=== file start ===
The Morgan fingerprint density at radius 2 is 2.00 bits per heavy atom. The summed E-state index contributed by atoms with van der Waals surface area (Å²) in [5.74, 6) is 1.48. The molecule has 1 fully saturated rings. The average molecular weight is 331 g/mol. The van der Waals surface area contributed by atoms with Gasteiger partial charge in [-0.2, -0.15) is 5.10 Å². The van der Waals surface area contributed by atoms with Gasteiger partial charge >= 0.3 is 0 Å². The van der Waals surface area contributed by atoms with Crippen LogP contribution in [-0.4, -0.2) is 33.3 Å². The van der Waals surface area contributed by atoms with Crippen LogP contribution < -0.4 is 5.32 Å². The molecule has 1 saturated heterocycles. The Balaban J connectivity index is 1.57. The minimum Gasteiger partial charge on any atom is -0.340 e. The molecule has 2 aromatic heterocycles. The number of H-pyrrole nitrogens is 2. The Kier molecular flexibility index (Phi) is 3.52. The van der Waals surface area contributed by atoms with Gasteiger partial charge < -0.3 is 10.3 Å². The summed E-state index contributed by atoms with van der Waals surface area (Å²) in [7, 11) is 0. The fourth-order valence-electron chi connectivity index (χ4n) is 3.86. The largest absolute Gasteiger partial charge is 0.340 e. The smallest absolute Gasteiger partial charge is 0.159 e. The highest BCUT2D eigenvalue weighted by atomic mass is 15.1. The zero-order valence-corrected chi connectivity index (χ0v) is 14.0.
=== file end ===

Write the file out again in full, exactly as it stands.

The Morgan fingerprint density at radius 2 is 2.00 bits per heavy atom. The summed E-state index contributed by atoms with van der Waals surface area (Å²) in [5.74, 6) is 1.48. The molecule has 1 fully saturated rings. The average molecular weight is 331 g/mol. The van der Waals surface area contributed by atoms with Gasteiger partial charge in [-0.2, -0.15) is 5.10 Å². The van der Waals surface area contributed by atoms with Gasteiger partial charge >= 0.3 is 0 Å². The van der Waals surface area contributed by atoms with Crippen LogP contribution in [-0.4, -0.2) is 33.3 Å². The van der Waals surface area contributed by atoms with Crippen LogP contribution < -0.4 is 5.32 Å². The molecule has 1 saturated heterocycles. The Balaban J connectivity index is 1.57. The minimum Gasteiger partial charge on any atom is -0.340 e. The molecule has 2 aromatic heterocycles. The number of H-pyrrole nitrogens is 2. The Kier molecular flexibility index (Phi) is 3.52. The van der Waals surface area contributed by atoms with Gasteiger partial charge < -0.3 is 10.3 Å². The summed E-state index contributed by atoms with van der Waals surface area (Å²) in [7, 11) is 0. The fourth-order valence-electron chi connectivity index (χ4n) is 3.86. The largest absolute Gasteiger partial charge is 0.340 e. The smallest absolute Gasteiger partial charge is 0.159 e. The highest BCUT2D eigenvalue weighted by atomic mass is 15.1. The zero-order valence-corrected chi connectivity index (χ0v) is 14.0.